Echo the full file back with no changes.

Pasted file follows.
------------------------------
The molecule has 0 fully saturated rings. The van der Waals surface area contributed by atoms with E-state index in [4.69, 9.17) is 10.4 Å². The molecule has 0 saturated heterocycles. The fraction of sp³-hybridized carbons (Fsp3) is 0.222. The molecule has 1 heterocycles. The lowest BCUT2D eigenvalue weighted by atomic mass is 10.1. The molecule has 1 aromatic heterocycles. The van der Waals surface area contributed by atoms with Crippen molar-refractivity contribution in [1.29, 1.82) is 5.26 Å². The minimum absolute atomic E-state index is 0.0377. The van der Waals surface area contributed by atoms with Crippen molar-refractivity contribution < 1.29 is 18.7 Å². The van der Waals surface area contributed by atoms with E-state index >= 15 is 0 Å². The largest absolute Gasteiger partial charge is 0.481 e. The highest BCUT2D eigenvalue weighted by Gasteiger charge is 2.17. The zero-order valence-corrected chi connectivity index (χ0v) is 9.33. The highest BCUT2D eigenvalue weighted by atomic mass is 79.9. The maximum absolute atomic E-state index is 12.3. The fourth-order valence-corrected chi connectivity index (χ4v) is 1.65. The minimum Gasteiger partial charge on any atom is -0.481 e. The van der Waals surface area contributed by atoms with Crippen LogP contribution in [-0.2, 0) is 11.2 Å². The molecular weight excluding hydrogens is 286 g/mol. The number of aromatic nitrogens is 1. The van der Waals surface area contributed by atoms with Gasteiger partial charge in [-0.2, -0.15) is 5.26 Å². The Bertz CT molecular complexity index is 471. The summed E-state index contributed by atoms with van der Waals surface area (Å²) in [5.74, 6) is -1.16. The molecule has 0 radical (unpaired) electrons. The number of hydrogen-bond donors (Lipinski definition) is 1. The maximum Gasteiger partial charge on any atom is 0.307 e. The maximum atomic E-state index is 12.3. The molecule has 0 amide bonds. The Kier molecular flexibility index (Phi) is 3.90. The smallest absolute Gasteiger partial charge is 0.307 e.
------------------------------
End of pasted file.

The molecule has 0 fully saturated rings. The van der Waals surface area contributed by atoms with E-state index in [4.69, 9.17) is 10.4 Å². The molecule has 0 saturated heterocycles. The fraction of sp³-hybridized carbons (Fsp3) is 0.222. The molecule has 1 heterocycles. The lowest BCUT2D eigenvalue weighted by atomic mass is 10.1. The molecule has 1 aromatic heterocycles. The van der Waals surface area contributed by atoms with Crippen molar-refractivity contribution in [1.29, 1.82) is 5.26 Å². The minimum absolute atomic E-state index is 0.0377. The van der Waals surface area contributed by atoms with Crippen molar-refractivity contribution < 1.29 is 18.7 Å². The van der Waals surface area contributed by atoms with E-state index >= 15 is 0 Å². The largest absolute Gasteiger partial charge is 0.481 e. The highest BCUT2D eigenvalue weighted by Gasteiger charge is 2.17. The zero-order valence-corrected chi connectivity index (χ0v) is 9.33. The highest BCUT2D eigenvalue weighted by atomic mass is 79.9. The maximum absolute atomic E-state index is 12.3. The fourth-order valence-corrected chi connectivity index (χ4v) is 1.65. The minimum Gasteiger partial charge on any atom is -0.481 e. The van der Waals surface area contributed by atoms with Crippen LogP contribution in [-0.2, 0) is 11.2 Å². The molecular weight excluding hydrogens is 286 g/mol. The number of aromatic nitrogens is 1. The van der Waals surface area contributed by atoms with Gasteiger partial charge in [-0.2, -0.15) is 5.26 Å². The Bertz CT molecular complexity index is 471. The summed E-state index contributed by atoms with van der Waals surface area (Å²) in [5.74, 6) is -1.16. The molecule has 0 radical (unpaired) electrons. The number of hydrogen-bond donors (Lipinski definition) is 1. The maximum Gasteiger partial charge on any atom is 0.307 e. The maximum atomic E-state index is 12.3. The molecule has 0 amide bonds. The Kier molecular flexibility index (Phi) is 3.90. The smallest absolute Gasteiger partial charge is 0.307 e.